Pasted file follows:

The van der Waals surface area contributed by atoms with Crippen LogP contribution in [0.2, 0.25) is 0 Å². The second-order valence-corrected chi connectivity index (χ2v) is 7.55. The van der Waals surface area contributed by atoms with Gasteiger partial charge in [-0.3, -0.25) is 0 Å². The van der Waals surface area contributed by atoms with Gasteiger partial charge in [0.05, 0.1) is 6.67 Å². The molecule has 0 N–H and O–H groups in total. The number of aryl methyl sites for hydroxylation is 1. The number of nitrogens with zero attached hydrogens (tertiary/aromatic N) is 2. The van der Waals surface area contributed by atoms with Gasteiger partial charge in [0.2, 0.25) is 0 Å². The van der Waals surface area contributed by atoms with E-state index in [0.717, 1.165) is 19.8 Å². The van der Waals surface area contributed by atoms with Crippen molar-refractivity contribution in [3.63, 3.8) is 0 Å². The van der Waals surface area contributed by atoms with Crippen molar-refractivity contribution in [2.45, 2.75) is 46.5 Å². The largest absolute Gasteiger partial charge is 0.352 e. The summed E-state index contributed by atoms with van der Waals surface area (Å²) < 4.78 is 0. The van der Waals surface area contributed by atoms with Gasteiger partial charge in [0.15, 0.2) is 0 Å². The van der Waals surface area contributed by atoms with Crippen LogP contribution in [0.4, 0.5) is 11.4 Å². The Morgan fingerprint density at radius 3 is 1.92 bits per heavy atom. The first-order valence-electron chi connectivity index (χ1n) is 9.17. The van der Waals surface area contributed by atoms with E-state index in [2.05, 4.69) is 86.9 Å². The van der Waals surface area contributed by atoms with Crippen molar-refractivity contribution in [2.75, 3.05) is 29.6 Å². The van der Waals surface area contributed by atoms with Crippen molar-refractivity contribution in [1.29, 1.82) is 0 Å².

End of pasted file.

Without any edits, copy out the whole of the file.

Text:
The van der Waals surface area contributed by atoms with Crippen LogP contribution in [0.2, 0.25) is 0 Å². The second-order valence-corrected chi connectivity index (χ2v) is 7.55. The van der Waals surface area contributed by atoms with Gasteiger partial charge in [-0.3, -0.25) is 0 Å². The van der Waals surface area contributed by atoms with Gasteiger partial charge in [0.05, 0.1) is 6.67 Å². The molecule has 0 N–H and O–H groups in total. The number of aryl methyl sites for hydroxylation is 1. The number of nitrogens with zero attached hydrogens (tertiary/aromatic N) is 2. The van der Waals surface area contributed by atoms with Gasteiger partial charge in [0.2, 0.25) is 0 Å². The van der Waals surface area contributed by atoms with E-state index in [0.717, 1.165) is 19.8 Å². The van der Waals surface area contributed by atoms with Crippen molar-refractivity contribution in [3.63, 3.8) is 0 Å². The van der Waals surface area contributed by atoms with Crippen molar-refractivity contribution in [2.45, 2.75) is 46.5 Å². The largest absolute Gasteiger partial charge is 0.352 e. The summed E-state index contributed by atoms with van der Waals surface area (Å²) < 4.78 is 0. The van der Waals surface area contributed by atoms with Gasteiger partial charge in [0.15, 0.2) is 0 Å². The van der Waals surface area contributed by atoms with Crippen LogP contribution in [0.4, 0.5) is 11.4 Å². The Morgan fingerprint density at radius 3 is 1.92 bits per heavy atom. The first-order valence-electron chi connectivity index (χ1n) is 9.17. The van der Waals surface area contributed by atoms with E-state index in [2.05, 4.69) is 86.9 Å². The van der Waals surface area contributed by atoms with Crippen molar-refractivity contribution in [2.75, 3.05) is 29.6 Å². The van der Waals surface area contributed by atoms with Crippen molar-refractivity contribution in [1.29, 1.82) is 0 Å².